Retirees face a variety of risks: bear markets, inflation, uncertain lifespan and declining health and the associated costs. Among these, health and health-care costs are the top concern for the majority of retirees, according to a recent T. Rowe Price study of retirement savings and spending.
This should not come as a surprise to financial advisers and their clients, considering some of the industry's leading experts are projecting very high health-care costs in retirement.
The Employee Benefit Research Institute estimates a 65-year-old couple will need to budget approximately $301,000 to have a 90% chance of covering all their health insurance premiums and out-of-pocket costs, excluding long-term care, in retirement. Other estimates provide a similar picture.
While these numbers have some informational value, they aren't helpful for financial planning because:
• The cost of health care in retirement isn't a lump-sum bill, but one that is paid over 20 to 30 years. We might balk at an $86,000 cable bill in retirement, but that's what a $150 monthly cable bill adjusted for inflation adds up to over 30 years (assuming 3% annual inflation).
• It's difficult to fathom the relative magnitude of health-care costs when they're measured in current dollars, but not in terms of assets and future stream of income. For example, a 65-year-old couple with $400,000 in retirement savings and $2,000 in combined monthly Social Security income might panic if they think they will need $300,000 for health-care alone in retirement. Those expenses might seem more manageable if they knew that that their future Social Security benefits and asset income added up to about $1.3 million in current dollars. (With a 2% cost-of-living adjustment, the present discounted value of their Social Security benefits is about $583,000 over the next 20 years and a 4% nominal return produces another $320,000 in income.)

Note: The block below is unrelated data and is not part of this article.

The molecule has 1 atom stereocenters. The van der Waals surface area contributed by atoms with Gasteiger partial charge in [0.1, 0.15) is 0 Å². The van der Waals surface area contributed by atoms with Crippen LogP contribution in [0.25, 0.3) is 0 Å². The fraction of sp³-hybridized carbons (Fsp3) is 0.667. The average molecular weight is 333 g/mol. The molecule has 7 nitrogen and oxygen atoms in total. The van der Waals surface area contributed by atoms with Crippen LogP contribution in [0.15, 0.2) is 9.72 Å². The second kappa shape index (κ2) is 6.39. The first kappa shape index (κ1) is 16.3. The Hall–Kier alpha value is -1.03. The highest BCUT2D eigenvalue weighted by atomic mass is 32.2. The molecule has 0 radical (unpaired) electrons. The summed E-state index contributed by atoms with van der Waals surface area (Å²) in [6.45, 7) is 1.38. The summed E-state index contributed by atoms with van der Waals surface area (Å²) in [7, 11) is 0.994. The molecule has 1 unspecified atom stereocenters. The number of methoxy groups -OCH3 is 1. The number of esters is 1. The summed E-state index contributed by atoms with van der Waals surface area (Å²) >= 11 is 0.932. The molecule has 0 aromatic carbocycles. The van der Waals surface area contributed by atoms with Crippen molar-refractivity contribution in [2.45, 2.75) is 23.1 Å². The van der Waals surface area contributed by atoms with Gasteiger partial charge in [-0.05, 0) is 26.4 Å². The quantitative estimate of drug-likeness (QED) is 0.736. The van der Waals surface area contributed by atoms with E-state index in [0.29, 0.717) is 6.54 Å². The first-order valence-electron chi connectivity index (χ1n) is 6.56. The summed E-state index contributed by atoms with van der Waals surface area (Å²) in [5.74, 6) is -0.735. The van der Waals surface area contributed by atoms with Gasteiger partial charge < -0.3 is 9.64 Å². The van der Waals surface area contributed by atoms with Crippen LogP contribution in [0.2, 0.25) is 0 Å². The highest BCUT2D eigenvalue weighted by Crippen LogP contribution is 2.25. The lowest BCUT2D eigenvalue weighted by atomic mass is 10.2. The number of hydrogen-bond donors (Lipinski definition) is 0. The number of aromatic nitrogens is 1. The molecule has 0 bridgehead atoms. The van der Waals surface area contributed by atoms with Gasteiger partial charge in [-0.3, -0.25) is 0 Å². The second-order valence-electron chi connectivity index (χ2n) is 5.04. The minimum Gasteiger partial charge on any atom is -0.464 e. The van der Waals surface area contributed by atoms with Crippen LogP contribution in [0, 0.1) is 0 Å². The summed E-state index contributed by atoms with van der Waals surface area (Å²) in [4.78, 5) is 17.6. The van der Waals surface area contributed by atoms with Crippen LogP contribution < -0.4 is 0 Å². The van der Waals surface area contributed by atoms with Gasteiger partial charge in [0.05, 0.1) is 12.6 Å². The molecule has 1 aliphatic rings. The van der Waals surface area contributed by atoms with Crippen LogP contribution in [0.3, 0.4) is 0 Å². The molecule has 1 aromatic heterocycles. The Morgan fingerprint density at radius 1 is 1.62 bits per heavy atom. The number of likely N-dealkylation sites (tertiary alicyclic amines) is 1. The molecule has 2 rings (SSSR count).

• Most estimates assume a single type of health insurance coverage, yet there are many options with different cost implications. According to the Kaiser Family Foundation, 30% of all traditional Medicare beneficiaries in 2016 had supplemental coverage through employer-sponsored insurance, 29% had supplemental Medigap coverage and 19% had no supplemental coverage at all. Also, one in three of all Medicare beneficiaries were enrolled in a Medicare Advantage plan in 2018.
So how should retirees estimate their health-care costs? We recommend considering:
1. The annual costs
2. The type of insurance coverage
3. Separating premiums and out-of-pocket costs
The chart above provides an example of how these costs look in retirement. In looking at this and other types of health insurance coverage, a couple of things stood out:
• In all cases, premiums account for nearly 75%-80% of annual health-care costs.
• Even though out-of-pocket costs are small on average, they can vary a lot.
How should advisers use this information?
• Premiums should be budgeted and paid for from monthly income because they are usually fixed and the annual premium changes are mostly predictable.
• Because out-of-pocket costs vary, they should be paid from relatively liquid assets, like a savings account.
Don't fixate on one large number when it comes to health-care costs. To a large extent, they can be planned for and managed.
(More: Why the 4% rule may be irrelevant)
Sudipto Banerjee is a senior manager of thought leadership at T. Rowe Price.